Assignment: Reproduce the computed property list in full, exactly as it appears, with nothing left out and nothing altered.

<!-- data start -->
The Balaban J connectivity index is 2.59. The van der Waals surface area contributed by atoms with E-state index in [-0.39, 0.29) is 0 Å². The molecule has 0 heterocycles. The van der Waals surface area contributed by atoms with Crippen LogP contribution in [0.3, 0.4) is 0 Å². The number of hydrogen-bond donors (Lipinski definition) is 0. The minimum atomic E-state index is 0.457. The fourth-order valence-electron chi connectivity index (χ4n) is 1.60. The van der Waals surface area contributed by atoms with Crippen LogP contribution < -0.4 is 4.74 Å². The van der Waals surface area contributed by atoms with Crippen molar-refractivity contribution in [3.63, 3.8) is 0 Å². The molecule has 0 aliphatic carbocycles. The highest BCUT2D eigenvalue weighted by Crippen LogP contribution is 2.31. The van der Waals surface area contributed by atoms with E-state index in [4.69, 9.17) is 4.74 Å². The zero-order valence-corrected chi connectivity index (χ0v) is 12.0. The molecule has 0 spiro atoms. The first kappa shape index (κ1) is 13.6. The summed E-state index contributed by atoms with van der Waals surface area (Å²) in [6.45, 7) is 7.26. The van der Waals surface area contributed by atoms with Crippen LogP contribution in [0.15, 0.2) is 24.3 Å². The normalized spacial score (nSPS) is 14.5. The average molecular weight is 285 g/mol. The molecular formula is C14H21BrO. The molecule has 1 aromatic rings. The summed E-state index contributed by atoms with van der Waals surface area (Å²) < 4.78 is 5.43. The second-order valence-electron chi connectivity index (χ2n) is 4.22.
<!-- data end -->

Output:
The Balaban J connectivity index is 2.59. The van der Waals surface area contributed by atoms with E-state index in [-0.39, 0.29) is 0 Å². The molecule has 0 heterocycles. The van der Waals surface area contributed by atoms with Crippen LogP contribution in [0.3, 0.4) is 0 Å². The number of hydrogen-bond donors (Lipinski definition) is 0. The minimum atomic E-state index is 0.457. The fourth-order valence-electron chi connectivity index (χ4n) is 1.60. The van der Waals surface area contributed by atoms with Crippen LogP contribution < -0.4 is 4.74 Å². The van der Waals surface area contributed by atoms with Crippen molar-refractivity contribution in [3.63, 3.8) is 0 Å². The molecule has 0 aliphatic carbocycles. The highest BCUT2D eigenvalue weighted by Crippen LogP contribution is 2.31. The van der Waals surface area contributed by atoms with E-state index in [4.69, 9.17) is 4.74 Å². The zero-order valence-corrected chi connectivity index (χ0v) is 12.0. The molecule has 0 spiro atoms. The first kappa shape index (κ1) is 13.6. The summed E-state index contributed by atoms with van der Waals surface area (Å²) in [6.45, 7) is 7.26. The van der Waals surface area contributed by atoms with Crippen LogP contribution in [0.15, 0.2) is 24.3 Å². The normalized spacial score (nSPS) is 14.5. The average molecular weight is 285 g/mol. The molecular formula is C14H21BrO. The molecule has 1 aromatic rings. The summed E-state index contributed by atoms with van der Waals surface area (Å²) < 4.78 is 5.43. The second-order valence-electron chi connectivity index (χ2n) is 4.22.